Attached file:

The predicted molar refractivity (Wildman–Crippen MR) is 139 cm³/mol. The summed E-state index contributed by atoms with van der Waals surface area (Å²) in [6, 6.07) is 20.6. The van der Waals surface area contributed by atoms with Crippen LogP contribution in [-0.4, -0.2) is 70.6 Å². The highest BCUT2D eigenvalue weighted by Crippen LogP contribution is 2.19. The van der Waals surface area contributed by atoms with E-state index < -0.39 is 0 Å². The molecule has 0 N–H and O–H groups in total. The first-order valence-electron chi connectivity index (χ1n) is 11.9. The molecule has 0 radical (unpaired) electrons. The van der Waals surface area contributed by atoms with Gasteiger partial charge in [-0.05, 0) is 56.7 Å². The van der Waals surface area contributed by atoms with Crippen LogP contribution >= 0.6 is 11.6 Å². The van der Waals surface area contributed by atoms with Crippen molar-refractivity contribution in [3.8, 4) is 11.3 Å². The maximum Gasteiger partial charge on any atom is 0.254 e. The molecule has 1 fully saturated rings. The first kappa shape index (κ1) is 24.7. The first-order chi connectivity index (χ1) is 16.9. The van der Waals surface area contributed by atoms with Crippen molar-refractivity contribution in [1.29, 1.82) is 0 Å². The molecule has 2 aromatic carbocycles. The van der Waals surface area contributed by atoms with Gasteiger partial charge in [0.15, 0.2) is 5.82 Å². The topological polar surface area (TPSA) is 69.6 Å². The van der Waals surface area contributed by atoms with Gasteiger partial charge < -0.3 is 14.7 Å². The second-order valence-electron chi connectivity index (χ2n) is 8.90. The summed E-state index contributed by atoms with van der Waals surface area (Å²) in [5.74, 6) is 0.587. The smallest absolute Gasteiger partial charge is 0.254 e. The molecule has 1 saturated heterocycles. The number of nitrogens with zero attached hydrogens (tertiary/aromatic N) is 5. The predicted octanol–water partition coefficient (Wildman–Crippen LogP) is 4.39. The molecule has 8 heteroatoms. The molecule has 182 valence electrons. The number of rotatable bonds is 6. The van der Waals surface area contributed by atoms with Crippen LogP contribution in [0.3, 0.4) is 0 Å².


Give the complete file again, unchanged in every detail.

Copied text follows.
The predicted molar refractivity (Wildman–Crippen MR) is 139 cm³/mol. The summed E-state index contributed by atoms with van der Waals surface area (Å²) in [6, 6.07) is 20.6. The van der Waals surface area contributed by atoms with Crippen LogP contribution in [-0.4, -0.2) is 70.6 Å². The highest BCUT2D eigenvalue weighted by Crippen LogP contribution is 2.19. The van der Waals surface area contributed by atoms with E-state index < -0.39 is 0 Å². The molecule has 0 N–H and O–H groups in total. The first-order valence-electron chi connectivity index (χ1n) is 11.9. The molecule has 0 radical (unpaired) electrons. The van der Waals surface area contributed by atoms with Gasteiger partial charge in [-0.05, 0) is 56.7 Å². The van der Waals surface area contributed by atoms with Crippen LogP contribution >= 0.6 is 11.6 Å². The van der Waals surface area contributed by atoms with Crippen molar-refractivity contribution in [3.8, 4) is 11.3 Å². The maximum Gasteiger partial charge on any atom is 0.254 e. The molecule has 1 fully saturated rings. The first kappa shape index (κ1) is 24.7. The first-order chi connectivity index (χ1) is 16.9. The van der Waals surface area contributed by atoms with Crippen molar-refractivity contribution in [1.29, 1.82) is 0 Å². The molecule has 2 aromatic carbocycles. The van der Waals surface area contributed by atoms with Gasteiger partial charge in [0.15, 0.2) is 5.82 Å². The topological polar surface area (TPSA) is 69.6 Å². The van der Waals surface area contributed by atoms with Gasteiger partial charge < -0.3 is 14.7 Å². The second-order valence-electron chi connectivity index (χ2n) is 8.90. The summed E-state index contributed by atoms with van der Waals surface area (Å²) in [5.74, 6) is 0.587. The smallest absolute Gasteiger partial charge is 0.254 e. The molecule has 1 saturated heterocycles. The number of nitrogens with zero attached hydrogens (tertiary/aromatic N) is 5. The predicted octanol–water partition coefficient (Wildman–Crippen LogP) is 4.39. The molecule has 8 heteroatoms. The molecule has 182 valence electrons. The number of rotatable bonds is 6. The van der Waals surface area contributed by atoms with Crippen LogP contribution in [0.3, 0.4) is 0 Å².